It is little known beyond the Montneel inner circle, but back in 1992 work started on a highly secretive project for an advanced spool-based paintgun that Montneel hoped would revolutionize paintball. The Montneel LEGEND
The original idea came out back in mid 1992. AGD Automags had started replacing blowbacks as the preferred gun for professional tournament players. Automags, however, had many flaws. Specifically, they were extremely hard on paint, with slow feeding, and excessive chops/breaks being all to common, giving rise to the nickname "Autochop".
Marcus Neeleys cousin, Mark Silar, came up with the original concept for a pneumatic spool-driven paintgun, actuated by an on/off valve. The concept was loosely based on the Automag, but further enhanced by making the bolt fully pneumatic. So instead of a "Blowforward Spool" design, it became a "Pressure Balanced Spool", many years before the DYE Matrix (originally known as the Omega).
This design eliminated the feeding problems found on the Automag by ensuring that the bolt was completely closed before the spool dump chamber emptied into the breach. Another advance utilized was making the pneumatic bolt "Pressure Venting". This meant that the bolt would "vent" instead of chopping a paintball. Here is Craig explaining how the Anti-Chop bolt worked:
The chamber on top filled and pushed the bolt forward closing the bolt, but if a ball was in the way, the bolt would stop and the air in the chamber would leak out, not allowing the bolt to chop a ball. At that point you would pull the trigger back again and the bolt would return to the open position allowing the blocking ball to drop again. As the trigger was released, the air chamber would open again pushing the bolt forward.
Once Marcus and Mark Silar had a functional idea, everyone at Montneel became involved to fine tune the details, including Craig, and Moe Dumont. A main requirement by Marcus was that the design be built onto the existing Icon-Z platform. This means sharing the same Look and Feel, as well as utilizing as many common parts as possible (forward breach/bolt/feed receiver). This was done to keep costs low, while maintaining a high level of product visibility, such as the trademark Montneel "Square" body design.
At this time, NATIONAL PAINTBALL SUPPLY was the primary distributor for the Icon-Z paintgun. While delivering a batch of paintguns, Moe and Craig brought the LEGEND prototype to the owner of NPS, Gino. He was absolutely blown away with it. The fully pneumatic trigger meant it was likely the fastest gun in paintball at the time, combined with the unique anti-chop bolt, and relatively inexpensive production built on top of a well known platform. A contract was set where Gino would give Montneel $250,000 towards refining the design, in exchange for exclusive distribution rights.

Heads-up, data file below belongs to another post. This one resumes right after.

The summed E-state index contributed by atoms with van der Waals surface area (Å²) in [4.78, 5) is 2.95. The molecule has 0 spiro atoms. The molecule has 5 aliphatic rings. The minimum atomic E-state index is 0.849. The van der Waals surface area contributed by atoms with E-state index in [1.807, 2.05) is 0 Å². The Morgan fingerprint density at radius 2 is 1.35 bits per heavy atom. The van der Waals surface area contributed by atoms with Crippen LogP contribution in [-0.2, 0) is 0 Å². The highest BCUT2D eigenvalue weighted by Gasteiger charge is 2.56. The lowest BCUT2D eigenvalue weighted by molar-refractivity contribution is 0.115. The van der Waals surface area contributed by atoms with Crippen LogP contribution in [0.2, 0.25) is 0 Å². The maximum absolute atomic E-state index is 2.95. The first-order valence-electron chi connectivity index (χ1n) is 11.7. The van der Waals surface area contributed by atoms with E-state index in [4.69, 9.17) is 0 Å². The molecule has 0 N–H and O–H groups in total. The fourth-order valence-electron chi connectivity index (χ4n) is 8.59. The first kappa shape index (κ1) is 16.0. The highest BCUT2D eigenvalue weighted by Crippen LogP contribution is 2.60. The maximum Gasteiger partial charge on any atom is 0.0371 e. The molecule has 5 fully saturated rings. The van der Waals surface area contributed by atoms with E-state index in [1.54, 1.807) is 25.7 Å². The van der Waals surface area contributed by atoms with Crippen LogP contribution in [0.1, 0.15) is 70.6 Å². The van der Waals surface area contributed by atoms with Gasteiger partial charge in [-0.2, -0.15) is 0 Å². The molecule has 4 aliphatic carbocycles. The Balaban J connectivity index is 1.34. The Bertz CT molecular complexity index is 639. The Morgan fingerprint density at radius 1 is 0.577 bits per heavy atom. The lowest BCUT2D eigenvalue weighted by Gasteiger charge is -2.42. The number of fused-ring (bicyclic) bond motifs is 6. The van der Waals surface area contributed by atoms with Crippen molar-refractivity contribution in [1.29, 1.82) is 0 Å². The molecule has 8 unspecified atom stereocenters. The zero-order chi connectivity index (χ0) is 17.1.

Gino took the prototype to Bob Long, of the Ironmen. He was equally enthusiastic, and wanted the guns right away. A sponsorship deal was arranged between the Ironmen, and NPS, but before anything firm was set, there was a suddenly a major problem. Montneel was facing severe subcontractor issues, and was unable to meet its production quota for NPS, angering Gino. At the same time, Gino was demanding lower wholesale pricing, as well as a sole distribution deal for the Icon-Z, to which Montneel refused.
The end result was Montneel ripping up the Icon-Z contract with NPS. This angered Gino, who then purchased the rights to the "ICON SPLATMASTER", then sued Montneel over name "Icon". Gino then discovered a Chinese-made Icon-Z clone in Europe, and imported here using the name "ICON". Montneel responded by pulling the LEGEND prototype as well, and breaking all contacts with NPS, and Gino.
The disaster meant that Montneel now had to market, and distribute there guns themselves, which no longer left any resources to work on the the LEGEND, and the project was cancelled. Later that year, the primary designer Marcus Neeley was unhappy with the direction the company was taking, and left the company. As part of the deal was given total rights to the LEGEND design.
Marcus left, and formed his own paintball company specifically to sell the LEGEND. However, the original prototype had some very serious flaws. Most apparent was the internal regulator was simply inadequate. It did not recharge nearly fast enough, and would self-destruct if even the smallest amount of liquid co2 entered the system. The on/off valve also had similar limitations. At the time HPA was still very rare, and the design really needed to function well with CO2.
Fortunetly, Marcus ran into a bit of luck. While looking for a production facility to produce his gun, he found Paintball Heaven in Bridgewater Massachusetts. They were best known for producing the rotary-bolt PHOENIX paintgun, until they ran into contractual problems with the designer Eric Scott, and were looking for a new project. Marcus, and the owner of Paintball Heaven realized they could take the well-made regulator from the PHOENIX, as well as its on/off valve, and adapt it into the LEGEND, effectively solving all the issues the original prototype had.
After a few months of testing, and fine tuning, the design was finally finished in early 1994. It was renamed the FALCON.